Some people, I thought, will never know how pleasant it is to be distant in a clean rain, the driving rain of a summer storm. It’s not like you’d expect, nothing like you’d expect.
Winter in the Blood
In the first few days of August, Missoula received the blessing of rain, a coolness that brought a sense of peace. A good day followed the rain, the best the valley had seen in a summer of record high temperatures. And in the quiet early evening of that clean day of August 4, James Welch passed away at the age of 62. Barbara Theroux of Fact & Fiction Books in Missoula described the wake of his death as a stillness. But if it is a stillness, it is a stillness that holds a rush of memories.
When I was asked to write a tribute to the memory of James Welch, I immediately thought of the Missoula writers’ community. I began compiling a long list of contemporary writers in this town, but then I stopped. Missoula is a multi-faceted community. And I kept thinking about what Barbara Theroux had said: “We are all trying to process what the passing of Jim Welch means to us as individuals, to our community, and to the world. We’re trying to comprehend all that we have lost.”
I’ve sat with that idea over this long week. How do we comprehend our loss? How does one community pay tribute to a man the world will long remember? Years earlier Richard Hugo, Welch’s teacher and friend, predicted the lasting influence of James Welch. Hugo’s poem, titled “Letter to Welch from Browning,” carries the haunting message “I’ll never see you quite the same. Your words/will ring like always on the page…”
Last week the media buzzed with the news of James Welch’s death. The world beyond our small place here mourns the death of a man we dearly loved. James Welch was one of our own. He belonged to us. We claimed him and were astonished that this gentle genius claimed us, too. “You connected with him, because he connected with you,” Theroux explained. We were proud that James Welch was Jim to us.
“What people may not know is how generous Jim Welch was,” the author’s longtime friend Margaret Kingsland wrote to me. Robin Hamilton, a teacher at Hellgate High School, recalls Jim speaking to sophomores in his class. “Jim’s quiet authority captured them,” he said. Others spoke of Welch’s benevolence, how he gave of his time and never asked for payment. Jim taught at Two Eagle River School in Pablo, Montana. Many young Indian writers say James Welch validated their experiences. They felt that James Welch had opened the door for them, and not just because he was a writer that others knew, but because he was a man who made them feel that they were known.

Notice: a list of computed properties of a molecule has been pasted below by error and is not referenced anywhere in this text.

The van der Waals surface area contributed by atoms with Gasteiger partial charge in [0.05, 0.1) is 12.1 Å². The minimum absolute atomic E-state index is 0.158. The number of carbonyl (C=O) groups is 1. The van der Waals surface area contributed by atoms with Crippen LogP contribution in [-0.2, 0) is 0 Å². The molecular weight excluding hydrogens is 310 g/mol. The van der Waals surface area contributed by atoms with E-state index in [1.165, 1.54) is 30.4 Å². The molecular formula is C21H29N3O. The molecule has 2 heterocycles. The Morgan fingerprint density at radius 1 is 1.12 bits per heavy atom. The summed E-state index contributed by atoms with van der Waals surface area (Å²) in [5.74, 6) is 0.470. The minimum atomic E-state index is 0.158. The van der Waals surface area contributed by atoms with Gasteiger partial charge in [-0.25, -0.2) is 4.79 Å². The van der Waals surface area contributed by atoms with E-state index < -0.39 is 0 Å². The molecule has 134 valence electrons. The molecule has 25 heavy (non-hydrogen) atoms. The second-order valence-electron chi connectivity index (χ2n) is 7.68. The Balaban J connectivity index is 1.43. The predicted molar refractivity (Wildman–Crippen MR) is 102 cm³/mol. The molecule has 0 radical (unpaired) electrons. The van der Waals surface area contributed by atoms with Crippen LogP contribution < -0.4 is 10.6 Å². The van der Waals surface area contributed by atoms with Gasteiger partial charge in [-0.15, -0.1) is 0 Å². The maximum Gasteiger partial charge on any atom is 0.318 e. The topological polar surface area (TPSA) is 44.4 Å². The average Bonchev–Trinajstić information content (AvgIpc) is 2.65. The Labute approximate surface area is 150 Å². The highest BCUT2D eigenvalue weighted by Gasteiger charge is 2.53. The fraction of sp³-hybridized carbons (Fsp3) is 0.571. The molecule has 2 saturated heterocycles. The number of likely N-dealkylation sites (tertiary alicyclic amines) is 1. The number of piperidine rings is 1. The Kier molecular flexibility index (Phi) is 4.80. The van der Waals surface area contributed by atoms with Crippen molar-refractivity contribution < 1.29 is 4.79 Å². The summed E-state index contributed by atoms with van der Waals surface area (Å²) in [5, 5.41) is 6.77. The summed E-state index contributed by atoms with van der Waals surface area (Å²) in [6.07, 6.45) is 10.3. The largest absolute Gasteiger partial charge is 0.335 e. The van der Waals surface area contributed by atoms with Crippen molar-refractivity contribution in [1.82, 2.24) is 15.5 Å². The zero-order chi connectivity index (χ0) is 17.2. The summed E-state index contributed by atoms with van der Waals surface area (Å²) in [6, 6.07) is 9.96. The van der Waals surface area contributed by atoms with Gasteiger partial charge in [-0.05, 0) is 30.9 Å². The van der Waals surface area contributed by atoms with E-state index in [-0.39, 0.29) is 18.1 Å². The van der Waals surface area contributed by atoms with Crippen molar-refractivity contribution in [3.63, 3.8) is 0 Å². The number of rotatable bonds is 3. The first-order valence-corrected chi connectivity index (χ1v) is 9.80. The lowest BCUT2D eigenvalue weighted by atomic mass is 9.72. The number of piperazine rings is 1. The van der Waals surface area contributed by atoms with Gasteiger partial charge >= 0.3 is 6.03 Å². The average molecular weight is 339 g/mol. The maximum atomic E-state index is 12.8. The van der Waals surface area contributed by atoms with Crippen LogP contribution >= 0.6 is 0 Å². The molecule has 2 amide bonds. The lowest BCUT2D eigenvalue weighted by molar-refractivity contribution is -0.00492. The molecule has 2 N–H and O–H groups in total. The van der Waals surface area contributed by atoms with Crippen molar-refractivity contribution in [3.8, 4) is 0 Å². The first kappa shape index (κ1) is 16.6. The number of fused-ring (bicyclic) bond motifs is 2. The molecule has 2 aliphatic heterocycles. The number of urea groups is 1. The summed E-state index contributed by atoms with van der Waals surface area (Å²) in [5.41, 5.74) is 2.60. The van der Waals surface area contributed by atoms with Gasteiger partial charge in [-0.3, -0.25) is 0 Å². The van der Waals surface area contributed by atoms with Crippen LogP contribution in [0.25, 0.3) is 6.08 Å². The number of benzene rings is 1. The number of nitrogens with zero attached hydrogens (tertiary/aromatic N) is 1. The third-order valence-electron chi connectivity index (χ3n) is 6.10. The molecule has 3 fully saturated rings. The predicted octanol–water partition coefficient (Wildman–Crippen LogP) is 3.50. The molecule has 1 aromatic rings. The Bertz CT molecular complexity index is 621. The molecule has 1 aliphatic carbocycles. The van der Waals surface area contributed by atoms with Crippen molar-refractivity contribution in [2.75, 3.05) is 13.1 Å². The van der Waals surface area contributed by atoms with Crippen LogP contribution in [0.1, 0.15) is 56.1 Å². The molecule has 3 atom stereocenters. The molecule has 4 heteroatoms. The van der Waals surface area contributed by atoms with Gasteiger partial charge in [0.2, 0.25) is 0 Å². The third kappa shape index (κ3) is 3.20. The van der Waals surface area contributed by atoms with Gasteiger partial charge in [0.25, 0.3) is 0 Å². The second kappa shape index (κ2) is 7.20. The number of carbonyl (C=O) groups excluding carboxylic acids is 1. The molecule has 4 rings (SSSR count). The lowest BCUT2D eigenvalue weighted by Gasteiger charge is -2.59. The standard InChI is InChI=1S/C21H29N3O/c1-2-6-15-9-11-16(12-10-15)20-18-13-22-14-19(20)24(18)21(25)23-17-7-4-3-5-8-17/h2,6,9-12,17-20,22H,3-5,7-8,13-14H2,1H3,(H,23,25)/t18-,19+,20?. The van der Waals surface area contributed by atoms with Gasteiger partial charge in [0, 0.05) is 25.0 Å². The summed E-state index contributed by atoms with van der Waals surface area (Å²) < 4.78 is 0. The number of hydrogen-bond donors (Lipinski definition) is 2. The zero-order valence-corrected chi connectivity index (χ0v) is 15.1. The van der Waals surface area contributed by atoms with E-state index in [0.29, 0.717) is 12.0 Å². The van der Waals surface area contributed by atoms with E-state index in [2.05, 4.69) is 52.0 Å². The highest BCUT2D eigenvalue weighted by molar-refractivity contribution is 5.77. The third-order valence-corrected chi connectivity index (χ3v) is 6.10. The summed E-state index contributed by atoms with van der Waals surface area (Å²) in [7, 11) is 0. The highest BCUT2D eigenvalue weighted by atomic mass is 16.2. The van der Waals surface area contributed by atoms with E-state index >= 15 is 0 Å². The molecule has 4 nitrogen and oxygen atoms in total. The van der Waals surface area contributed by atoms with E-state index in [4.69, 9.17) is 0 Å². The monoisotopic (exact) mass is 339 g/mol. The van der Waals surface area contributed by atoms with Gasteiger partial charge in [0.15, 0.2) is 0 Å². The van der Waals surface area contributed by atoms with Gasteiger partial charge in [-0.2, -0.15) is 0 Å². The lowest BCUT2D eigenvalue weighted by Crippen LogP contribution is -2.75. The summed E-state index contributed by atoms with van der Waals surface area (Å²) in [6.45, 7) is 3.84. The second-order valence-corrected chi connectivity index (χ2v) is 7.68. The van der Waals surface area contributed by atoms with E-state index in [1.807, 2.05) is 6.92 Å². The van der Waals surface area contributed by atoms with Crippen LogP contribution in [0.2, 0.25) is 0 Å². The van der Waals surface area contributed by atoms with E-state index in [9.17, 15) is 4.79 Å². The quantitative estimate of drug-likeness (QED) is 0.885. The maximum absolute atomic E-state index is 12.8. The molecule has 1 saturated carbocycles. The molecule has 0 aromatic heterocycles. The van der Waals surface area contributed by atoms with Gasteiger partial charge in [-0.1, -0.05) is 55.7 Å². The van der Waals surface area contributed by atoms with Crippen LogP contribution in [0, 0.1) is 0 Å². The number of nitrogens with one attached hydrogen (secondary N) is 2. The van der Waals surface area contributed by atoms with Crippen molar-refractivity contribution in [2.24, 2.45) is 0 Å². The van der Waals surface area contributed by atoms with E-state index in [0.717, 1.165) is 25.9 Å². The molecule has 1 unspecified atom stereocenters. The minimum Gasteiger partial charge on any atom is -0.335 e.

I spoke with a waitperson named Bobbi who remembered Jim and his wife Lois. “Together, they glowed,” she told me. “I knew his work but I did not know him personally. Still, the beauty of his insides shone on his face,” Bobbi said, then looked away, visibly moved by the memory James Welch had inspired. “I’ve been trying to think just what he had…He was so kind, so lovely to interact with. I wish I would have told him so.”
KPAX’s Ian Marquand expressed his heartfelt desire to hear Jim reading a chapter from a new book. “I want to hear that voice. . . see that smile. . . hear that laugh one more time.” Strangers touched my arm, leaned closer to tell me their remembrance of James Welch. He was humble, gracious, kind, brilliant, funny. His writing defined “high lonesome.” Daniel Kemmis, director of the Center for the Rocky Mountain West, wrote “Montana and the world are poorer for no longer having the benefit of Jim Welch’s remarkable way of speaking the truth but richer for having read his words, for having known the simple goodness of his heart.”
I believe stories have the power to heal individuals and communities, so I searched for the story I hoped would help a community say goodbye to James Welch. But this time, that story would not be spoken to me, I told myself.
Then Margaret Kingsland shared a story of Jim that had returned to her again and again. It is the story I longed for.
During the celebration of the Centennial of Fort Belknap, James Welch was honored by his tribe. “I can see Jim and Lois as they lead the dance processional,” she said quietly. “I can see the line of people growing behind him, his friends and relatives stepping in to join him. I can hear the voices of the drummers lifting. I can see the whole tribe as they fill the room. And he leads that procession onward.”
. . . the Little Bighorn valley reminds me a lot of…the Fort Belknap Reservation, where my family had our ranch. And we considered that valley a beautiful place to raise families, to run cattle, to grow alfalfa and bluejoint…Imagine…an immense campground filled with eight thousand people…relatives…Then imagine old ones, the keepers of the stories, as they visit with one another, recounting war honors or joking or teasing a young one who is too full of himself.
“The man who wrote so often about returning home had returned home,” Margaret finished.
In my imagination, I am standing to honor the processional James Welch inspired. I stand out of respect. I stand to let a great man pass.
Debra Magpie Earling is the author of Perma Red. James Welch was her teacher.